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The E-Sylum:  Volume 9, Number 16, April 16, 2006, Article 34

COOK ISLAND: WHAT GOES AROUND COMES AROUND

Regarding the attempt to cash in the Cook Islands $50 "coins",
Martin Purdy writes: "Isn't it interesting that selling these
things originally - for presumably much more than $50 - is
apparently considered OK, but trying to redeem them for only
their face value is considered "ripping us off"?  Wonderful
example of a double standard!"

[My thoughts exactly, though it's unclear what portion of
the original profits went to the Cook Islands, and what portion
went to the Franklin Mint. Who was scamming who? -Editor]

Martin add: "It sounds odd when they claim that "millions"
are involved, if the coin denominations are only in the order
of $50.  What were the mintages of these pieces again?  You'd
need 20,000 $50 coins to claim back a single million."

[Well, the piece WAS dated April 1st, but it had the ring of
truth to me. I also wasn't sure whether the Cook Island dollar
is linked to the U.S. dollar or a separate currency at some
exchange rate.  Ralf Böpple informs us that Cook Islands dollars
are linked to the New Zealand Dollar. -Editor]

Ralf Böpple of Stuttgart writes: "No, I am not one of the
Germans who presented Cook Islands money for redemption, but
the story does not really sound that new to me. A similar thing
happened on another Pacific archipelago a few years ago - I
think it was Micronesia.

The official currency of Cook Islands is the New Zealand Dollar.
A 50-dollar-coin of Cook Islands could thus be cashed in for 50
NZ-dollars, which is 30 US-dollars. The “coins” have approximately
the size of a silver crown. Hundreds, if not thousands of these
sets were marketed in Germany, and who knows how many sets never
got sold and just sat in the vaults of some wholesale company.
A quick look into eBay reveals that, quite unsurprisingly, these
disks can today be bought at close to their bullion value, which
is much less than 30 US-dollars.

It seems to me that this is not really a scam to “rip of a
developing country”, as the Cook Islands officials claim, but
simply a case of a government being too greedy and keen on the
proceeds of these pseudo-coins to do their homework in economics.
Or maybe they were just too self-conscious to think that somebody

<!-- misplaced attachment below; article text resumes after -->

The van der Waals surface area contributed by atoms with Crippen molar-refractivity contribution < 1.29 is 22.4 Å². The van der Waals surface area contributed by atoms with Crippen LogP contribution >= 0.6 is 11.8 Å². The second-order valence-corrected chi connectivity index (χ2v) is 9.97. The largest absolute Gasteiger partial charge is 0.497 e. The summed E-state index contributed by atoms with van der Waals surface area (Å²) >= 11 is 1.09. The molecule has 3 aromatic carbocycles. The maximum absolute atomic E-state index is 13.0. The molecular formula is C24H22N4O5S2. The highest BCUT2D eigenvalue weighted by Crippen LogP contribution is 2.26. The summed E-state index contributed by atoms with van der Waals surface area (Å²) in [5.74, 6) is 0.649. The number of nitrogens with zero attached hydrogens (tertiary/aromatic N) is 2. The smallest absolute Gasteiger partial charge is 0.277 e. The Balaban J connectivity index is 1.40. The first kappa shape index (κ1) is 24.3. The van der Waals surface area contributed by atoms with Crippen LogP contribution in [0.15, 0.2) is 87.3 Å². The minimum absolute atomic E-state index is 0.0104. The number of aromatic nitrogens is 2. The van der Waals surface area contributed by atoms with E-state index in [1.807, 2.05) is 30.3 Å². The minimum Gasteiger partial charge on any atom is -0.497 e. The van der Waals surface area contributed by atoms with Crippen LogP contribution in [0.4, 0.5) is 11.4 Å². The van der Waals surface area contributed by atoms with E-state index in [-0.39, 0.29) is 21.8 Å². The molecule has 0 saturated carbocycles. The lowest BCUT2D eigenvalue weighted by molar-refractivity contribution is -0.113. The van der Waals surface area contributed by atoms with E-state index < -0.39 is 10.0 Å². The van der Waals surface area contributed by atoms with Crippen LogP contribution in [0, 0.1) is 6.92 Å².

would actually show up at their forlorn shores with the money
that has their name on it!"

Mike Marotta writes: "Cook Island's monetary crisis is its own
doing.   They thought that they could scam tourists with their
non-circulating non-legal non-tender.  The government of Cook
Islands found themselves obligated to a group of Germans who
apparently knew their folktales: you have to pay the piper.
Rather than allowing the Cook Islands legislative junto to get
away with denigrating merchants who deal in money, we should be
boycotting the Cook Islands as a thug state where tourists are
victimized by the authorities for the profit of the ruling clique.

Closer to home, the Liberty Dollar silver warehouse notes are
an interesting example of the kinds of alternatives that people
create to facilitate trade and commerce.  All through history,
merchants of all commodities whether "farmers" or "craftsmen"
or "clerks" have solved problems in currency.  To denigrate the
Liberty Dollar is to make fun of coins for not being cows or
to laugh at "pounds-shillings-pence" because they were only
"money of account" and not "real" money.

You have to ask who is laughing at whom.  In ancient times,
merchants supplanted farmers when democracies replaced monarchies
and philosophies replaced superstitions.  In the middle ages, a
vibrant patchwork society with thousands of polities striking
hundreds of currencies was united by traders who threw wide the
cathedral doors to allow new arithmetics and (not surprisingly)
new philosophies.  In our time, we know that fiat currencies
are doomed.  This is not some unfortunate accident of history,
but an economic law as immutable as gravity.  People who choose
silver over fiat and whose silver is tallied with attractive
promissory notes are applying the truths of numismatics to the
solution of practical problems."

  Wayne Homren, Editor

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